Ninety-six percent of Americans don’t eat the minimum recommended daily amount of beans or greens, and 99 percent don’t get enough whole grains. Nearly the entire U.S. population fails to eat enough whole plant foods—the only place fiber is naturally found in abundance. French fries make it into the top-ten sources of fiber in the American diet, and donuts, cookies, and cake come in at number thirteen. And the number-one fiber source in the American diet? White bread. Even though it’s severely fiber-depleted, we eat so much of it and so few whole grains and beans that white bread is Americans’ top fiber source. And, for adults over fifty, it’s the number-one source of sodium intake. Should we skip bread altogether? Or are some types better than others?

Eating whole grains appears to reduce the risk of heart disease, type 2 diabetes, obesity, and stroke, potentially saving the lives of more than a million people every year. Take note of the whole, however. While whole grains, such as oats and whole wheat, have been shown to reduce risk of developing chronic disease, refined grains may actually increase risk. Consistent with recommendations from leading health authorities, my recommended Daily Dozen includes at least three daily servings of whole grains.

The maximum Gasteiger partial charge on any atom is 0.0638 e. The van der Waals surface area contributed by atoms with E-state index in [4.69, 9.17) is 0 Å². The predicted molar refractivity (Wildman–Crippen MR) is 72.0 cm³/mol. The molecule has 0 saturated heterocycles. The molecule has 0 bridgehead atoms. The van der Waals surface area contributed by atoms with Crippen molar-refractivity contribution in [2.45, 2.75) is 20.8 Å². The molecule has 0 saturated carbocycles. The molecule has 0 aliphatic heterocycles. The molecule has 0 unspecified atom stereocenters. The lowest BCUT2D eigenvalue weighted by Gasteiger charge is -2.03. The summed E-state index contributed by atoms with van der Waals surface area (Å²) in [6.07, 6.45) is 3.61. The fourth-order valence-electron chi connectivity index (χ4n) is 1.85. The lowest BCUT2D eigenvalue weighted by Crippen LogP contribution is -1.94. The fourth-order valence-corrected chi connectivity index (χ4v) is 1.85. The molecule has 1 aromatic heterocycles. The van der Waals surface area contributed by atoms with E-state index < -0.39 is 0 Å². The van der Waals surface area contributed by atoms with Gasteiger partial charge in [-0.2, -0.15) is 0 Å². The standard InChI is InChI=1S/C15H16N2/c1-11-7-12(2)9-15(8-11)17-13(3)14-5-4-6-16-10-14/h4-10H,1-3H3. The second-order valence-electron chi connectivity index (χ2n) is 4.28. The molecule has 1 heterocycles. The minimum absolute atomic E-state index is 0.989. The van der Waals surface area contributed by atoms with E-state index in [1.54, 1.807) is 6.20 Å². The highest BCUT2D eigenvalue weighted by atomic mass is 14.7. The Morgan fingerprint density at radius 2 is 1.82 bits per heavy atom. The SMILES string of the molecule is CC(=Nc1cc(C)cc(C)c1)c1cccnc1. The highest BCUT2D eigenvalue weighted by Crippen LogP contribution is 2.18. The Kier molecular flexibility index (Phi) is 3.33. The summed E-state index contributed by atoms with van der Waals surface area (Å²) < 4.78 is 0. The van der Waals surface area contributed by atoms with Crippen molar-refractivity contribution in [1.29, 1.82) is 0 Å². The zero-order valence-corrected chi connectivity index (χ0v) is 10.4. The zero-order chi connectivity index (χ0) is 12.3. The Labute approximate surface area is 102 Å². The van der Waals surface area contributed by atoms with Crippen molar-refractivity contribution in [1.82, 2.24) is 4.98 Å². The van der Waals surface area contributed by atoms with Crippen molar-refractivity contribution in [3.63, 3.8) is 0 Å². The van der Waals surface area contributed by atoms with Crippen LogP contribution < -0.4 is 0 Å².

What happens if you feed people white bread with butter versus whole-wheat bread with butter, along with lots of fruits and vegetables, and measure how much butter comes out the other end? The higher-fiber whole-wheat group poops out more than twice as much fat as the white-bread group, since some of the butter calories get trapped in all that fiber. Eat whole-grain bread as opposed to white, and stool analyses will find that you flush out nearly ten times as many carb calories. That is because fiber can act as a fat- and starch-blocker.

For substantiation of any statements of fact from the peer-reviewed medical literature, please see the associated videos below.

Image Credit: Pixabay. This image has been modified.

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